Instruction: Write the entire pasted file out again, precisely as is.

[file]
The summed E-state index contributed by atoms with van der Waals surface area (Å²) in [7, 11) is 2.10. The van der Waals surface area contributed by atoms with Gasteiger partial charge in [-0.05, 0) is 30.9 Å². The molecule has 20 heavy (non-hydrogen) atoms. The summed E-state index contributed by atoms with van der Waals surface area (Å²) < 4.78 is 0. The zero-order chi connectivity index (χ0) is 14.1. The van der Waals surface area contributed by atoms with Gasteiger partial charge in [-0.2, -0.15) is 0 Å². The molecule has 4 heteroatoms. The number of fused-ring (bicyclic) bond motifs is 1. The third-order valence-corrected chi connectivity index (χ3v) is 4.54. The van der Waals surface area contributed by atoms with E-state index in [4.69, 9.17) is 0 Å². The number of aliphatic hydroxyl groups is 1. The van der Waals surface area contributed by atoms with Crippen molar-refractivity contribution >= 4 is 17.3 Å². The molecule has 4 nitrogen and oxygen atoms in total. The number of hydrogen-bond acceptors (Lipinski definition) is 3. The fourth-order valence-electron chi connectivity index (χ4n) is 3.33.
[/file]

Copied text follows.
The summed E-state index contributed by atoms with van der Waals surface area (Å²) in [7, 11) is 2.10. The van der Waals surface area contributed by atoms with Gasteiger partial charge in [-0.05, 0) is 30.9 Å². The molecule has 20 heavy (non-hydrogen) atoms. The summed E-state index contributed by atoms with van der Waals surface area (Å²) < 4.78 is 0. The zero-order chi connectivity index (χ0) is 14.1. The van der Waals surface area contributed by atoms with Gasteiger partial charge in [-0.2, -0.15) is 0 Å². The molecule has 4 heteroatoms. The number of fused-ring (bicyclic) bond motifs is 1. The third-order valence-corrected chi connectivity index (χ3v) is 4.54. The van der Waals surface area contributed by atoms with E-state index in [4.69, 9.17) is 0 Å². The number of aliphatic hydroxyl groups is 1. The van der Waals surface area contributed by atoms with Crippen molar-refractivity contribution >= 4 is 17.3 Å². The molecule has 4 nitrogen and oxygen atoms in total. The number of hydrogen-bond acceptors (Lipinski definition) is 3. The fourth-order valence-electron chi connectivity index (χ4n) is 3.33.